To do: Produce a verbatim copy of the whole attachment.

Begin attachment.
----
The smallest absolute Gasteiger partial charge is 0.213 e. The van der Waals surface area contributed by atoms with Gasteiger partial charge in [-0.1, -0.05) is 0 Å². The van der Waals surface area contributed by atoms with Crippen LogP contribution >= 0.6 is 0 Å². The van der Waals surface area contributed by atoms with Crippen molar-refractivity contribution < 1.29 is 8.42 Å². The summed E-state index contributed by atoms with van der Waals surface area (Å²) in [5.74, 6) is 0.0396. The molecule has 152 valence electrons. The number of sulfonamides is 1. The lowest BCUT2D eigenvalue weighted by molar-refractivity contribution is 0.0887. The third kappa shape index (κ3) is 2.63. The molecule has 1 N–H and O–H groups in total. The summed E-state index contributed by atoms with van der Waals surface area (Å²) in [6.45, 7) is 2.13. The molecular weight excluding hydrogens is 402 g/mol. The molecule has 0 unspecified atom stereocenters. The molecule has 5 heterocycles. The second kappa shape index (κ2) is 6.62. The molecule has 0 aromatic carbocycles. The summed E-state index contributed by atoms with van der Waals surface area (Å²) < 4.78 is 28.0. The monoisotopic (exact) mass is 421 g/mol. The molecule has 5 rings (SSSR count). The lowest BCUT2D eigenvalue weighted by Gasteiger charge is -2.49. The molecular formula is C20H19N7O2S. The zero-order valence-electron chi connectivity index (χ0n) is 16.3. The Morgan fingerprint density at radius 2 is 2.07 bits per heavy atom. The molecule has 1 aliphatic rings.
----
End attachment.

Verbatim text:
The smallest absolute Gasteiger partial charge is 0.213 e. The van der Waals surface area contributed by atoms with Gasteiger partial charge in [-0.1, -0.05) is 0 Å². The van der Waals surface area contributed by atoms with Crippen LogP contribution >= 0.6 is 0 Å². The van der Waals surface area contributed by atoms with Crippen molar-refractivity contribution < 1.29 is 8.42 Å². The summed E-state index contributed by atoms with van der Waals surface area (Å²) in [5.74, 6) is 0.0396. The molecule has 152 valence electrons. The number of sulfonamides is 1. The lowest BCUT2D eigenvalue weighted by molar-refractivity contribution is 0.0887. The third kappa shape index (κ3) is 2.63. The molecule has 1 N–H and O–H groups in total. The summed E-state index contributed by atoms with van der Waals surface area (Å²) in [6.45, 7) is 2.13. The molecular weight excluding hydrogens is 402 g/mol. The molecule has 0 unspecified atom stereocenters. The molecule has 5 heterocycles. The second kappa shape index (κ2) is 6.62. The molecule has 0 aromatic carbocycles. The summed E-state index contributed by atoms with van der Waals surface area (Å²) < 4.78 is 28.0. The monoisotopic (exact) mass is 421 g/mol. The molecule has 5 rings (SSSR count). The lowest BCUT2D eigenvalue weighted by Gasteiger charge is -2.49. The molecular formula is C20H19N7O2S. The zero-order valence-electron chi connectivity index (χ0n) is 16.3. The Morgan fingerprint density at radius 2 is 2.07 bits per heavy atom. The molecule has 1 aliphatic rings.